Here’s to those horse people changing the world every day! Adult women in “horse-crazy” purple helmets and men who pull off a ball cap and strap on a helmet; bike, motorcycle, or horse. Here’s to the riders with a dorky sun visor strapped onto their helmet, fighting two issues at once. Here’s to driving home in your helmet because you forgot. Or helmet hair in the grocery store, because there are things more important, and besides, you still have your boots on. Here’s to taking your “hobby” seriously and doing the best in every way. Horses read that self-confidence and commitment, and give it back double.
Here’s to you, proudly wearing a helmet and celebrating your best life. If you have someone to thank for that, today is the day to do it. And if it was your idea, congrats on being a self-starter. Most of all, know the positive impact you are having in the world, the same ordinary horse world, by putting that helmet on, every horse, every ride. Stand tall in the credit you deserve. You are a hero.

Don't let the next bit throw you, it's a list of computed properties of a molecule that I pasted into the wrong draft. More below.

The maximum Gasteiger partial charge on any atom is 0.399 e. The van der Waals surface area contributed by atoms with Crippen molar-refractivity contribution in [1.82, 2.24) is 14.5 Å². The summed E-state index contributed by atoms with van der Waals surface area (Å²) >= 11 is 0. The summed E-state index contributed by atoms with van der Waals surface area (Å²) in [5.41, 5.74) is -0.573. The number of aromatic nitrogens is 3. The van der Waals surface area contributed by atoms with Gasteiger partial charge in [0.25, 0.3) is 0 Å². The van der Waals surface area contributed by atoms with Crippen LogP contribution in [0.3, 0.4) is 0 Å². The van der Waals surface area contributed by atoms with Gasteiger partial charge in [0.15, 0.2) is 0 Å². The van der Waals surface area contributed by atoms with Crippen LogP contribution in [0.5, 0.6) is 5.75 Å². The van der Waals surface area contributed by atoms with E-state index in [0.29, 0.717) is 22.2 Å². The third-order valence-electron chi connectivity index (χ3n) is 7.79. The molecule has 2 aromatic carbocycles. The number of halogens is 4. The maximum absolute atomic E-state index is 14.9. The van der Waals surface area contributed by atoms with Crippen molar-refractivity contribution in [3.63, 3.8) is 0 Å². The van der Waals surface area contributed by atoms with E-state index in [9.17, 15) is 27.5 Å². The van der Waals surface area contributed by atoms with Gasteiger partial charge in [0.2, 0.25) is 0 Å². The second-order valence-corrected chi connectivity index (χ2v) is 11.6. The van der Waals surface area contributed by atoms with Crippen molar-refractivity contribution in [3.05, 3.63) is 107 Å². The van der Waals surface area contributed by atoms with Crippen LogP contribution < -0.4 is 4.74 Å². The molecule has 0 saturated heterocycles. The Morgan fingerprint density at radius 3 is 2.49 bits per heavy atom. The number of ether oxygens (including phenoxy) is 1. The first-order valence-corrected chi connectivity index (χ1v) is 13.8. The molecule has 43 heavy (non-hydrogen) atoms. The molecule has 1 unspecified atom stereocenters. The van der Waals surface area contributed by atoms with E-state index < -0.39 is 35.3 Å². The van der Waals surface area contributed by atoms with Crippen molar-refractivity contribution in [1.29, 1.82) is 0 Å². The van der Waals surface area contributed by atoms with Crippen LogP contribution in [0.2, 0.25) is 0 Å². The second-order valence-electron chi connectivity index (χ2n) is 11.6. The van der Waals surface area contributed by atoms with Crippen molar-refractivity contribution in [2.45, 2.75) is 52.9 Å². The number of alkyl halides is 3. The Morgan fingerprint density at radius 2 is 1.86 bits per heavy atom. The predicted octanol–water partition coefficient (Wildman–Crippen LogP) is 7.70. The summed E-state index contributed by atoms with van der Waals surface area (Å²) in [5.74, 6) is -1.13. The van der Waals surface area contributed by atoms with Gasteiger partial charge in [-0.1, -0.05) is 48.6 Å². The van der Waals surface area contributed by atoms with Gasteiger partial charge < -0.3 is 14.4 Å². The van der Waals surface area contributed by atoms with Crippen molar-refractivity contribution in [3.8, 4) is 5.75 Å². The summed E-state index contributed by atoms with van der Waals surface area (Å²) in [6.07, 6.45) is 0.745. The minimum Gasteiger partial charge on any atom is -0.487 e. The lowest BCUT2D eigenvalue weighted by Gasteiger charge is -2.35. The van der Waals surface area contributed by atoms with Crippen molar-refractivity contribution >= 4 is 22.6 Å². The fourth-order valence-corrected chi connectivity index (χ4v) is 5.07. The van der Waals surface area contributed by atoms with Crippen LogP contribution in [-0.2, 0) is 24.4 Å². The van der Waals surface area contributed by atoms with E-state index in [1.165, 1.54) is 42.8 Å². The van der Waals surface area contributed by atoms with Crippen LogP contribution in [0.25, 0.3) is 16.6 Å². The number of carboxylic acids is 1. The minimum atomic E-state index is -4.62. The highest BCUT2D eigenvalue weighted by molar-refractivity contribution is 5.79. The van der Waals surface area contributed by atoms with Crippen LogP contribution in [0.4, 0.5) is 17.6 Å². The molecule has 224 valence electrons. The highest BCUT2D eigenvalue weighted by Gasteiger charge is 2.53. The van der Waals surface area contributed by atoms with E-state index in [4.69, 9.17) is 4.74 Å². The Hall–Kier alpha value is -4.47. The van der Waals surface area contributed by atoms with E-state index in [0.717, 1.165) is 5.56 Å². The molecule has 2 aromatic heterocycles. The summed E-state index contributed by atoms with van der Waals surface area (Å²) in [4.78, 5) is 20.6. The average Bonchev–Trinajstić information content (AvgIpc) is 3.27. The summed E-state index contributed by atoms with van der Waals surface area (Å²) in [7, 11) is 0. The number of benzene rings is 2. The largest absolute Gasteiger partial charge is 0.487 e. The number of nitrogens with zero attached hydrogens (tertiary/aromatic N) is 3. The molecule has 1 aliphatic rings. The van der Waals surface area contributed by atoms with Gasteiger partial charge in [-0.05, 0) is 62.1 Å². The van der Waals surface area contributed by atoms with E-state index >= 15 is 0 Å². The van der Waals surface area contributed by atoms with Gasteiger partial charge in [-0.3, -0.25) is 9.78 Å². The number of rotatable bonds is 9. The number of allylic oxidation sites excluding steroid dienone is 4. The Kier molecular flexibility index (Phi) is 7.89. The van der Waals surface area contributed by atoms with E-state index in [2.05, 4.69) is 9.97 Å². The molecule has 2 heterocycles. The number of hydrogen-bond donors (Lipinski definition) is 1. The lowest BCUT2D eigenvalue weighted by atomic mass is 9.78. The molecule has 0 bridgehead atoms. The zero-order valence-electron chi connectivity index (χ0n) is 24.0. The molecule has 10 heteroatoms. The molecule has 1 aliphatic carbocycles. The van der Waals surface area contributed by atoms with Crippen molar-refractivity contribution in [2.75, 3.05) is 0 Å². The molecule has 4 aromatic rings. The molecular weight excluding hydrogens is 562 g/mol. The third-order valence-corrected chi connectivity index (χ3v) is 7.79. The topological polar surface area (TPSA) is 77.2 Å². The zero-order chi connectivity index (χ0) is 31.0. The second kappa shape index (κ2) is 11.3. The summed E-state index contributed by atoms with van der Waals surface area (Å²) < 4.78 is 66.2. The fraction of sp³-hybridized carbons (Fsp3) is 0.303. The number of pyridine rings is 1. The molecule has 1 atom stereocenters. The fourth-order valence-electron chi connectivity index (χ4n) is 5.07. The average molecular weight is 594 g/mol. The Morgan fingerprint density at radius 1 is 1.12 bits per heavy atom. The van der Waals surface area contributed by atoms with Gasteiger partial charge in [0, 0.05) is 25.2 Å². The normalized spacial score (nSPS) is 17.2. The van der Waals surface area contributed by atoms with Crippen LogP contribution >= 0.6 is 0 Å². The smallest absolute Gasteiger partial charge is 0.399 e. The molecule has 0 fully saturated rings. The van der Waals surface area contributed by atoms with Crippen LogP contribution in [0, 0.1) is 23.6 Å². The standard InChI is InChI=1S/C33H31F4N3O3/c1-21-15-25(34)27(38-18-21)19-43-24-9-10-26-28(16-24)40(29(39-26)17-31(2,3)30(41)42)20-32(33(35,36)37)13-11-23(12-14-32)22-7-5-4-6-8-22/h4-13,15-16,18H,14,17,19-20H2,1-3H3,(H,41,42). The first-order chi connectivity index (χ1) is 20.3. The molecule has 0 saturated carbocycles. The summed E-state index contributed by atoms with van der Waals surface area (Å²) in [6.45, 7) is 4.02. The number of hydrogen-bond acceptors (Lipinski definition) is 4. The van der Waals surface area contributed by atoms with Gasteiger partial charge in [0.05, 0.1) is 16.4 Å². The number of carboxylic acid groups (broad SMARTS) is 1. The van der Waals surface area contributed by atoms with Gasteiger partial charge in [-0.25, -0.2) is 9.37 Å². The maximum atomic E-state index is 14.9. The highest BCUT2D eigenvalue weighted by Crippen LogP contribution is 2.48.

Statistics: 60% of riding fatalities occur from head injuries. The number of rider deaths per year due to head injury is 60 (compared with 8 for football.) 45% of all TBIs (traumatic brain injuries) are horse related. Approximately 20% of accidents which result in head injury happen while the person is on the ground. As common for professionals as amateurs, there is no statistical correlation between skill level and injury likelihood. Head injuries are cumulative. An original head injury can be made much worse by additional concussions. Your injury risk depends on the height of the fall (24″ is enough), as well as the speed at which you’re traveling. Even a fall from a standing horse can be catastrophic.
If you have a hard impact blow while wearing your helmet, immediately replace it. There may be damage not visible to the eye. Replacing your helmet every four to five years is recommended.
Maybe it’s time to treat yourself to a new helmet, on sale at a 2019 participating retailer at https://bit.ly/2xM4EYJ
Anna Blake at Infinity Farm
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Working with riders of any discipline and horses of any breed, Anna believes dressage training principals build a relaxed & forward foundation that crosses over all riding disciplines in the same way that the understanding Calming Signals benefits all equine communication.